Date: 18 May 2019
The Summit will convene key stakeholders from South Africa’s sports arena and in particular Sports Federations, Social Sports Agencies, Sponsors, Broadcasters, Municipalities, Provincial and National, Sports Departments, Media, Sponsors & Sponsorship Agencies, industry Service Providers etc. to engage each other on building sustainable partnership strategies.
The aim of the Summit is to give life to the core focus of the National Sports & Recreation Plan (NSRP) that propagates for a “nucleus of 3 core pillars of implementation i.e. an active nation, winning-nation and enabling environment”.
The intention of the Summit is to firstly, deliver a clear objective on the role of each stakeholder in holding up this “nucleus of three core pillars” and to build on the country’s ideals of social cohesion as well as the notion of “sport for all” through active recreation and ultimately, to maintain a ‘winning-culture” in the sporting arena.
As custodians of sport, federations are challenged with the modern day demands of governance and ethics and managing it with total transparency has become the norm rather than the exception.
The Summit will adopt a “Sports First Charter” wherein administrators will pledge to manage sport in line with international best practice to achieve overall sustainability and transparency to all its stakeholders.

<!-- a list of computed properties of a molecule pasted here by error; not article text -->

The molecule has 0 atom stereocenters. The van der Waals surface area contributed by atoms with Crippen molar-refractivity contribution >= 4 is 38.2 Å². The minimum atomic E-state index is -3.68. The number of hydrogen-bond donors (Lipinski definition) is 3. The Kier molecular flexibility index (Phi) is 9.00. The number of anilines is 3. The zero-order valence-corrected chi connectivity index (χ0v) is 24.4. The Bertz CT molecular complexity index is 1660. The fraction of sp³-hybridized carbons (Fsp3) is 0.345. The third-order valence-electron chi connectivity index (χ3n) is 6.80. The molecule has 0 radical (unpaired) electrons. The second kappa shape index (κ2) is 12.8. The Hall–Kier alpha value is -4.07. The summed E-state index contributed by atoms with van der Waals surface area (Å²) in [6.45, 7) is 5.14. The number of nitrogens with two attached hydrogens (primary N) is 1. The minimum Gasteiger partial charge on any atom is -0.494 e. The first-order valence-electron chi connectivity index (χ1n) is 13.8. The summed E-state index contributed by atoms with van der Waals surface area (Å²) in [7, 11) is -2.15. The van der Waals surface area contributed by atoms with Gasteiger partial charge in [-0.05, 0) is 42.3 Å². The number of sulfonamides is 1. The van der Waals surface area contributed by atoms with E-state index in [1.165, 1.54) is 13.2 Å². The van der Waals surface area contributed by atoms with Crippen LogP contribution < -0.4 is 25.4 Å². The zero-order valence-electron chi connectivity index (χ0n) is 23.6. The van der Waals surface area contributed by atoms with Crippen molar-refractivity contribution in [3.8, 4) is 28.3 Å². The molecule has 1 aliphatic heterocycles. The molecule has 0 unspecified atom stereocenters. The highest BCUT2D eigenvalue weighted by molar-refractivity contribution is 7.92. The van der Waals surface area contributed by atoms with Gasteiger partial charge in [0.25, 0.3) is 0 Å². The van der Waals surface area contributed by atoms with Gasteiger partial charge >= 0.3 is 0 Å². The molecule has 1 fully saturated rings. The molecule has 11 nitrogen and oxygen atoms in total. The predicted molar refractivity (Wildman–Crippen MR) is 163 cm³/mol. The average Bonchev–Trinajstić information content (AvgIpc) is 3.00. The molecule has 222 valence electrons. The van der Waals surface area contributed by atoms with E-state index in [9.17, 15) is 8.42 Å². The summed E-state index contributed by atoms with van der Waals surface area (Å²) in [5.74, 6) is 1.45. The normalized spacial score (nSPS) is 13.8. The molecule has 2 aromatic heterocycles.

The role of government, on all three tiers, is a vital component in achieving the “Strategic Objectives” of the NSRP and it has to clearly engage all other stakeholders on its “Role and Responsibility” in delivering the aims and objectives through solid sports partnerships.
Government’s responsibility is to provide sports facilities to support the transformation and development plans of federations. It becomes a critical segment to deliver on its mandate as stipulated within the institutional framework of the NRSP and it has to unpack its strategy around total management of sports facilities.
The role of the media at large with special emphasis on the broadcasting of sport events that are of national interest, must also be debated to create a clear and full understanding as to what the viewing public could expect when national teams are competing for honours.
Despite standing arrangements it has become clear that many stakeholders are not sharing the same views when it comes to raising this issue and hopefully some clarity could be generated from debating it at the Summit.
Sponsors and agencies have an intrinsic role to play when it comes to facilitating commercial rights agreements and they too as key stakeholders, also have to start aligning their practices, to the ideals and objectives of the NSRP.
Education and skills development would be some of the key aspects for consideration when the issue of commercialisation in sport will be discussed at the Summit.
The role of non-profit sports agencies will also be debated and specifically their contribution in supporting the aims and objectives of both government and sports federations respectively.
Sport as a tool for change is considered to be the real DNA of these agencies and their purpose is some times not fully and contextually understood by others.
It is hoped, that the Summit as a whole will give them an opportunity to interact with their peers and find common ground with development as the real beneficiary of such an enhanced relationship.
The Summit will feature masterclasses on various topical aspects of sports and recreation with further details to follow in due course.